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Global Focus: 
food colours vs colouring foods in the USA, EU, China, Russia and Brazil

corresponding

RAY A. MATULKA1, ANNE-LAURE TARDY2
1. Burdock Group, 859 Outer Road, Orlando, FL 32814, USA
2. RNI Conseil, 2 Rue de Bel Air, 49000 Angers, France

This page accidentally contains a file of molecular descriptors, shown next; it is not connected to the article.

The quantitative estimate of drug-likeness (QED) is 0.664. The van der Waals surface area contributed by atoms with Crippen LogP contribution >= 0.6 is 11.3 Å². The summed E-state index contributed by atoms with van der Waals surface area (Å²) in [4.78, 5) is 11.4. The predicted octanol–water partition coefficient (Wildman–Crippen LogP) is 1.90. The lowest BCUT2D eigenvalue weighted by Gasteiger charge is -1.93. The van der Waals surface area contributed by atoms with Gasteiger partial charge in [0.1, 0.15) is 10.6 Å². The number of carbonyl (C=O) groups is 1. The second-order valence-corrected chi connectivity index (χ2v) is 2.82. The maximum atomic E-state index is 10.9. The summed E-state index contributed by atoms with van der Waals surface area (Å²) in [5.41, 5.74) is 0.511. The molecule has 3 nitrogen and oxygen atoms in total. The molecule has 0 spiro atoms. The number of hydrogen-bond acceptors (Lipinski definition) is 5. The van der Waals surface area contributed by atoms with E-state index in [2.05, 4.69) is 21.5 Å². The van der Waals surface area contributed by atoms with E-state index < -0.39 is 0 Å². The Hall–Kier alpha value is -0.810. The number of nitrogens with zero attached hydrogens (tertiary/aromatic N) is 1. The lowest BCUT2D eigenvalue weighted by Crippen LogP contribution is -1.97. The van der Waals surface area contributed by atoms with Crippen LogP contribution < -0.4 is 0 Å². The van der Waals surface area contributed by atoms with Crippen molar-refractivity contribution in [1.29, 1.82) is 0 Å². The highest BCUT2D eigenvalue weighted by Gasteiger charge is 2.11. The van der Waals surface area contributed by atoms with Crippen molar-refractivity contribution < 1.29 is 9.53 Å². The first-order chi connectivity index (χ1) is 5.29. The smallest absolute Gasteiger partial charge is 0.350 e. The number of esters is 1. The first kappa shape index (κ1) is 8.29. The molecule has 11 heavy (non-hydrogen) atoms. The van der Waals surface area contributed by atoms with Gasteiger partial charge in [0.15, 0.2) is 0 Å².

Consumers typically enjoy vivid colours in fashion, art and even in food because, as the saying goes, people “taste” first with their eyes, then their mouths. However, many of the manufacturing processes employed today decrease the inherent colour contained in the food; even the simple act of heating can destroy pigment molecules such as anthocyanins that provides red and blue shades to fruits and berries (1). In the past, food companies have utilized synthetic substances to add vibrant colour to food products; however, consumers increasingly request a return to food ingredients derived from natural sources with minimal processing, but still want to purchase foods containing the same strong colour profile. Therefore, food manufacturers search for colours derived from natural sources that provide the vibrant colour that consumers the world over have become accustomed to. However, in searching for a “new” colour, one must first understand how the various colouring products are defined and regulated. In fact, the definitions and regulations of food colours as food additives vary from region to region and country to country and the notion of colouring food is not established ...